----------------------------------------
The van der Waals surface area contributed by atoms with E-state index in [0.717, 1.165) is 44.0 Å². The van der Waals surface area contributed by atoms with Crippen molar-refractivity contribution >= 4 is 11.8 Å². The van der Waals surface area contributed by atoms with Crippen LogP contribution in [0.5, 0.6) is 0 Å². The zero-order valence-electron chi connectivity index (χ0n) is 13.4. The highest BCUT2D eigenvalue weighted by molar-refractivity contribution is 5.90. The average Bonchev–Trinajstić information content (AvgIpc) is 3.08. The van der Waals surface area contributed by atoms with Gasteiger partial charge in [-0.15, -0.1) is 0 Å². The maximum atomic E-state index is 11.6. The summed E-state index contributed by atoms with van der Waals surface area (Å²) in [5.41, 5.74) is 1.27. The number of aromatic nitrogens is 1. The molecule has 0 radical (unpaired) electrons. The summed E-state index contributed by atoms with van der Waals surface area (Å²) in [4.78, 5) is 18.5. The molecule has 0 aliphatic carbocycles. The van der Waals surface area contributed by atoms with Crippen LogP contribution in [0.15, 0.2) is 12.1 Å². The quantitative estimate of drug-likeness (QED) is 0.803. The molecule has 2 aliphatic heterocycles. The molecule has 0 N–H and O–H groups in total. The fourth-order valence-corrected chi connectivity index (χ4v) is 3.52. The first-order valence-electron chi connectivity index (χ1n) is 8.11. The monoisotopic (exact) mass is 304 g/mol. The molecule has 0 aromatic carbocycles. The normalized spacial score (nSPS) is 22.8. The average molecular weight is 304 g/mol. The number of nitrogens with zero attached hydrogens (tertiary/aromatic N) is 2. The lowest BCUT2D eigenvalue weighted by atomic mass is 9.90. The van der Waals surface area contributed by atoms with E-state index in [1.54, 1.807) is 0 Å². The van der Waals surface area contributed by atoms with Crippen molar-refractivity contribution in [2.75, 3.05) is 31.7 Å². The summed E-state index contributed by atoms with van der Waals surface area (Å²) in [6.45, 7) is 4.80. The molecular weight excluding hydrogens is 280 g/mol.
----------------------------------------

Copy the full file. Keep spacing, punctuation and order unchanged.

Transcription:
The van der Waals surface area contributed by atoms with E-state index in [0.717, 1.165) is 44.0 Å². The van der Waals surface area contributed by atoms with Crippen molar-refractivity contribution >= 4 is 11.8 Å². The van der Waals surface area contributed by atoms with Crippen LogP contribution in [0.5, 0.6) is 0 Å². The zero-order valence-electron chi connectivity index (χ0n) is 13.4. The highest BCUT2D eigenvalue weighted by molar-refractivity contribution is 5.90. The average Bonchev–Trinajstić information content (AvgIpc) is 3.08. The van der Waals surface area contributed by atoms with Gasteiger partial charge in [-0.15, -0.1) is 0 Å². The maximum atomic E-state index is 11.6. The summed E-state index contributed by atoms with van der Waals surface area (Å²) in [5.41, 5.74) is 1.27. The number of aromatic nitrogens is 1. The molecule has 0 radical (unpaired) electrons. The summed E-state index contributed by atoms with van der Waals surface area (Å²) in [4.78, 5) is 18.5. The molecule has 0 aliphatic carbocycles. The van der Waals surface area contributed by atoms with Crippen LogP contribution in [0.15, 0.2) is 12.1 Å². The quantitative estimate of drug-likeness (QED) is 0.803. The molecule has 2 aliphatic heterocycles. The molecule has 0 N–H and O–H groups in total. The fourth-order valence-corrected chi connectivity index (χ4v) is 3.52. The first-order valence-electron chi connectivity index (χ1n) is 8.11. The monoisotopic (exact) mass is 304 g/mol. The molecule has 0 aromatic carbocycles. The normalized spacial score (nSPS) is 22.8. The average molecular weight is 304 g/mol. The number of nitrogens with zero attached hydrogens (tertiary/aromatic N) is 2. The lowest BCUT2D eigenvalue weighted by atomic mass is 9.90. The van der Waals surface area contributed by atoms with E-state index in [1.54, 1.807) is 0 Å². The van der Waals surface area contributed by atoms with Crippen molar-refractivity contribution in [2.75, 3.05) is 31.7 Å². The summed E-state index contributed by atoms with van der Waals surface area (Å²) in [6.45, 7) is 4.80. The molecular weight excluding hydrogens is 280 g/mol.